Aideen O’Connor (1913 – 1950)
In August 1934 the Abbey Theatre agreed an increased weekly wage of £3 10s for a young woman named Una Mary O’Connor. Una had graduated from the Abbey School of Acting in 1933 and was granted the increased wage because she had agreed to give up her job to go on tour . The Abbey was transporting ‘fourteen players, three stage hands with the necessary scenery, costumes and property’ to the United States and Canada. Official identification documents show that Una was five foot two and half inches tall and weighed 106 pounds.Her heart-shaped face was doll-like, pale with wide grey eyes and she had hair of ‘a copper colour … a mass of tiny ringlets’. At twenty-one years of age, Una would board a ship from Belfast on 29 September 1934 to cross the Atlantic ocean for the first time.
I always refer to her as ‘Aideen’ rather than ‘Una Mary’ because this was the stage name she chose for herself – the name that appears in newspapers and theatre programmes. It was also the woman she became, and the life she chose for herself.
In 1939, Aideen followed the love of her life, Arthur Shields (Boss), to New York. Some months later, he contracted TB and was advised to move to the West Coast where he could be treated in a proper sanitorium. He left for California and Aideen followed soon after. The couple spent the war years in Hollywood, where Arthur appeared in Ford movies and his brother Barry Fitzgerald began to find real fame. In 1943, Shields’ wife Bazie Magee died and the couple married. Christine Shields, their only daughter, was born in 1947 and on 4 July 1950, Aideen died at the age of 37.
Frolie Mulhern (1907 – 1939)
An American newspaper interviewed Aideen and Frolie in the late 1930s and declared the girls had known each other since they were infants. I haven’t been able to prove or disprove this, but I don’t believe it. Frolie (a nickname for Frances) was born in Enniskillen and moved to Dublin with her widowed mother as a child. She was brought up on Ailesbury Road, one of Dublin’s most distinguished addresses, and after taking classes at the Abbey School, she joined the company a few years before Aideen.
A talented mimic and comedienne, she had a relationship with an American producer (read the posts for more) but died at 32 without leaving any children. After months of searching, I tracked down a relative in Dublin. Frolie’s niece was then living around the corner from the parents’ home, two minutes walk from where I grew up.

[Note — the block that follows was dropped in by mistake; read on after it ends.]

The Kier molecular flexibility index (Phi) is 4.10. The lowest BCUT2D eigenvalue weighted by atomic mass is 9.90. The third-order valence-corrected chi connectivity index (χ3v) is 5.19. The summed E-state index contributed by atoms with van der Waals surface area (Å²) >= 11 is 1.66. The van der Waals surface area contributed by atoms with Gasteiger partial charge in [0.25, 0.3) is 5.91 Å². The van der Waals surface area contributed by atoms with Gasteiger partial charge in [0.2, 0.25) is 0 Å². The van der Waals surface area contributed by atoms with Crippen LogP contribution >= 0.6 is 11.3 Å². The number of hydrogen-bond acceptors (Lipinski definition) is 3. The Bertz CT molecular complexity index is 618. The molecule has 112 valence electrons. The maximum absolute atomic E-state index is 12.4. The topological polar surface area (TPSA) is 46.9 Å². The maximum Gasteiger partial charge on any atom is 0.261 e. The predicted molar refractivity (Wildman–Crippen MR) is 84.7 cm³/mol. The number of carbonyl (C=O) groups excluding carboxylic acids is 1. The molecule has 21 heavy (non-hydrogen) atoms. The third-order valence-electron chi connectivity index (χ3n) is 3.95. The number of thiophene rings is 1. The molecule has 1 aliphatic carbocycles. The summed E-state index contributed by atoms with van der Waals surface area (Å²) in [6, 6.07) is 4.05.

Ria Mooney (1903 – 1973)
Ria (short for Maria) is now best known for being the first female director in the Abbey Theatre after its founder, Lady Gregory. In fact, she had a rich and fascinating life before then as a director and actress in Dublin and New York. She attended art school but was the first actress to play the infamous prostitute Rosie Redmond in Sean O’Casey’s 1926 play The Plough and the Stars and trained in New York with world-renowned director Eva Le Gallienne.
In 1953, Ria directed The Play and the Stars and the Abbey Company performed it at an international festival in Paris. The Abbey Theatre Company received third prize in the festival for her production, behind China’s Opera de Peking and Brecht’s Berliner Ensemble.
May Craig (1889 – 1972)
May Craig made her first appearance on the Abbey Theatre stage in the premiere of J. M. Synge’s Playboy of the Western World in 1907. She appeared in decades of productions, while raising five children. My count of the Abbey Digital Archive records suggests that Craig performed in 915 productions before her retirement. Her most frequent parts were Mrs Scally in George Shiels’ comedy Professor Tim (35 productions) and Jane in Lennox Robinson’s The White Headed Boy (34 productions). She was most famous for playing Mrs Henderson in Yeats’ one-act play about a psychic The Words Upon The Window Pane. Legend has it that Craig performed the night her husband died and the night her son died. She toured with the US Company in the 1920s and 1930s but subsequently stayed in Dublin.